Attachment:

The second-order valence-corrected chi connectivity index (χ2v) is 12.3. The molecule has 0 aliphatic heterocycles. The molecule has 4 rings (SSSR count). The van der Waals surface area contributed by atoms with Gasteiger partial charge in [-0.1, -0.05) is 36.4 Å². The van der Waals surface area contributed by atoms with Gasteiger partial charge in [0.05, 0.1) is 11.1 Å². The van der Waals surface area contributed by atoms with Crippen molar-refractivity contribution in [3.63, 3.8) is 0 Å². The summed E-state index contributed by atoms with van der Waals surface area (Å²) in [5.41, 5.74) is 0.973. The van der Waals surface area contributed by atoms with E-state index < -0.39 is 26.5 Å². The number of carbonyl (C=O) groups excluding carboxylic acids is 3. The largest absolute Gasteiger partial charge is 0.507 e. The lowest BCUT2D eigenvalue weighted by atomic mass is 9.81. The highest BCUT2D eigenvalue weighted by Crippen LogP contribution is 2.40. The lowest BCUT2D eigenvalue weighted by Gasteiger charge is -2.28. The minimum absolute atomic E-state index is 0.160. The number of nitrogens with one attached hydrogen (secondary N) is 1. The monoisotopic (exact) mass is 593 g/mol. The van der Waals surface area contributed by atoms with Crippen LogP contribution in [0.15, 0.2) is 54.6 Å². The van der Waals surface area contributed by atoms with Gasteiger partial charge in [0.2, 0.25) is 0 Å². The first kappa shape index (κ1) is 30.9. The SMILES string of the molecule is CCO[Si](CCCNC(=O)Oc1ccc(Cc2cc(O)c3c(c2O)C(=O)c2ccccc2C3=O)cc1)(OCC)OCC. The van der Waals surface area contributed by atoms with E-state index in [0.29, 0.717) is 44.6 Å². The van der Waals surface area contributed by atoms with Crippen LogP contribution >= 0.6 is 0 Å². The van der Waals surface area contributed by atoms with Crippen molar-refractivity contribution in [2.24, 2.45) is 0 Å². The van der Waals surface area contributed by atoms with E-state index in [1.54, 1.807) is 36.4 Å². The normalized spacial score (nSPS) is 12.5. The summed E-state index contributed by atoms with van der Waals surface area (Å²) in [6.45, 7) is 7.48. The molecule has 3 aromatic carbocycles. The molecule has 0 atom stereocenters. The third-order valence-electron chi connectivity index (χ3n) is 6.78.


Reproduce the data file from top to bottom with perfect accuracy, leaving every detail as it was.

The second-order valence-corrected chi connectivity index (χ2v) is 12.3. The molecule has 0 aliphatic heterocycles. The molecule has 4 rings (SSSR count). The van der Waals surface area contributed by atoms with Gasteiger partial charge in [-0.1, -0.05) is 36.4 Å². The van der Waals surface area contributed by atoms with Gasteiger partial charge in [0.05, 0.1) is 11.1 Å². The van der Waals surface area contributed by atoms with Crippen molar-refractivity contribution in [3.63, 3.8) is 0 Å². The summed E-state index contributed by atoms with van der Waals surface area (Å²) in [5.41, 5.74) is 0.973. The van der Waals surface area contributed by atoms with E-state index < -0.39 is 26.5 Å². The number of carbonyl (C=O) groups excluding carboxylic acids is 3. The largest absolute Gasteiger partial charge is 0.507 e. The lowest BCUT2D eigenvalue weighted by atomic mass is 9.81. The highest BCUT2D eigenvalue weighted by Crippen LogP contribution is 2.40. The lowest BCUT2D eigenvalue weighted by Gasteiger charge is -2.28. The minimum absolute atomic E-state index is 0.160. The number of nitrogens with one attached hydrogen (secondary N) is 1. The monoisotopic (exact) mass is 593 g/mol. The van der Waals surface area contributed by atoms with Crippen LogP contribution in [0.15, 0.2) is 54.6 Å². The van der Waals surface area contributed by atoms with Gasteiger partial charge in [0.2, 0.25) is 0 Å². The first kappa shape index (κ1) is 30.9. The SMILES string of the molecule is CCO[Si](CCCNC(=O)Oc1ccc(Cc2cc(O)c3c(c2O)C(=O)c2ccccc2C3=O)cc1)(OCC)OCC. The van der Waals surface area contributed by atoms with E-state index in [0.29, 0.717) is 44.6 Å². The van der Waals surface area contributed by atoms with Crippen LogP contribution >= 0.6 is 0 Å². The van der Waals surface area contributed by atoms with Crippen molar-refractivity contribution in [2.24, 2.45) is 0 Å². The van der Waals surface area contributed by atoms with E-state index in [1.54, 1.807) is 36.4 Å². The normalized spacial score (nSPS) is 12.5. The summed E-state index contributed by atoms with van der Waals surface area (Å²) in [6.45, 7) is 7.48. The molecule has 3 aromatic carbocycles. The molecule has 0 atom stereocenters. The third-order valence-electron chi connectivity index (χ3n) is 6.78.